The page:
Determining the pricing structure for a product can be challenging, and it’s an area in which a lot of companies stumble, particularly when they find they have set the price too low.
At StartupDay 2010 yesterday in Seattle, Twilio co-founder and CEO Jeff Lawson gave a talk on “Making Money with SaaS.” Twilio is a San Francisco-based startup that offers an API allowing developers to integrate telephone and SMS actions – receiving texts, making calls, playing back messages, for example – into their apps.
Lawson argues that the simple, universal pricing structure should be: “take the value you create, minus some discount, and that’s your price.” It’s a formula that doesn’t come up with the price by adding up the costs and then tacking on enough to make a profit. Rather, it’s one that really demands you look at the measurable value your service offers. After all, if you don’t offer value, it’s “back to the drawing board.”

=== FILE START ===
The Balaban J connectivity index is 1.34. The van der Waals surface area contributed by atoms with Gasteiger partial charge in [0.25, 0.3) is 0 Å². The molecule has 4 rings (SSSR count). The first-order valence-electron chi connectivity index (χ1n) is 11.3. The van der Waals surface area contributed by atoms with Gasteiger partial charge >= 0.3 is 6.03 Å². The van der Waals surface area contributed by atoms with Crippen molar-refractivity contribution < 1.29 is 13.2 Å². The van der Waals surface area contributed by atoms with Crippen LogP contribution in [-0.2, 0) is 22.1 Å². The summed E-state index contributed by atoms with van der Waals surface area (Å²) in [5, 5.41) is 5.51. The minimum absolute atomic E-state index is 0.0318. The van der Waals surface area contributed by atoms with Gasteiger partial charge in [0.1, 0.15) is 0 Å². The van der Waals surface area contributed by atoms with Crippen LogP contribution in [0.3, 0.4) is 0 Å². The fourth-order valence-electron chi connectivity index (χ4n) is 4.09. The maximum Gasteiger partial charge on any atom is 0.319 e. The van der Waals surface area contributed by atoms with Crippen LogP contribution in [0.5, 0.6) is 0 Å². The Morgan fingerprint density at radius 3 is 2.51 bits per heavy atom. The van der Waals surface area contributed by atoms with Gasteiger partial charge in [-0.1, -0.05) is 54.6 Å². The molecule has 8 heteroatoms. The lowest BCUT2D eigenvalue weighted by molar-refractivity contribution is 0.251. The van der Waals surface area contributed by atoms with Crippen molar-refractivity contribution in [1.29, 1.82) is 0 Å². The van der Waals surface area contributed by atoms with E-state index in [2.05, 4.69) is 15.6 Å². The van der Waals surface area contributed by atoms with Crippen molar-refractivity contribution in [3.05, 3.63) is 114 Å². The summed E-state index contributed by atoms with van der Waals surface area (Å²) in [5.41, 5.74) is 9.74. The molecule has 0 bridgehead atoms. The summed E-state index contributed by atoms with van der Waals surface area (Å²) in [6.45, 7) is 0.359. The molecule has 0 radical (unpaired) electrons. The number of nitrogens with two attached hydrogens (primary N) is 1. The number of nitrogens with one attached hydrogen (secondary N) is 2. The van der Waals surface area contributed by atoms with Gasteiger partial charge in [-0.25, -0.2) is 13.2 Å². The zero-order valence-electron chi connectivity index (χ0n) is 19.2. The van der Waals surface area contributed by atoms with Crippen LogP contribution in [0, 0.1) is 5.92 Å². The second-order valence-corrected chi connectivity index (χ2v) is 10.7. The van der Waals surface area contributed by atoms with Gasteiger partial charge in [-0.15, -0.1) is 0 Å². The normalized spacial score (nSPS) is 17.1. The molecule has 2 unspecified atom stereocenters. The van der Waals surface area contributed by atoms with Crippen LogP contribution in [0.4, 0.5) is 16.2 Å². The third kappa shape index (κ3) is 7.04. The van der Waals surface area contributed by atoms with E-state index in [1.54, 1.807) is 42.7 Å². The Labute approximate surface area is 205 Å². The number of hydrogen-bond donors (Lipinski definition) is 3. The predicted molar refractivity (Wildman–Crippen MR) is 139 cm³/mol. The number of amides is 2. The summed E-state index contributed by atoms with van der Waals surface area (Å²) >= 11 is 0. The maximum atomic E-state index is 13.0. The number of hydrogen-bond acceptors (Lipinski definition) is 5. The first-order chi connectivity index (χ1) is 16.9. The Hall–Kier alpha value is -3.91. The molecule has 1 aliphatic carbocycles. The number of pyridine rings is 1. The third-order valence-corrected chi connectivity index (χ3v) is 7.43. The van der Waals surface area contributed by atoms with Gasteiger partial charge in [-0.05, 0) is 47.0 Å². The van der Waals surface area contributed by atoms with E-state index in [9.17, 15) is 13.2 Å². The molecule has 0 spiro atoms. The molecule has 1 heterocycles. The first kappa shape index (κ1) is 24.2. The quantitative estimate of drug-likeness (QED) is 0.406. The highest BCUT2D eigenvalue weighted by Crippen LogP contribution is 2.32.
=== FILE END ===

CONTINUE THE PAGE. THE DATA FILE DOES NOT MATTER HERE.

Noting that, with cloud computing and with a lot of open sources technologies, costs for a SaaS can be next to nothing, Lawson suggests that you ask other questions: are you customers saving money by replacing a more expensive service or by replacing an inefficient one? Are they able to generate more revenue thanks to your SaaS? If so, how much?
Lawson encourages businesses to make the most of customer feedback loops to determine the right price, particularly prior to launch. One interesting suggestion he makes is to create an experimental page where you could gauge potential customer interest without impacting your brand.
In a nutshell,
- Determine your value generated
- Test your product with potential customers
- Offer a free private beta
- Go public with a price tag
The slides from Lawson’s talk are embedded below.
And if you’re a developer whose SaaS uses Twilio’s API, another money-making method may be to apply for 500 Startups’ new Twilio Fund, a $250,000 micro-fund.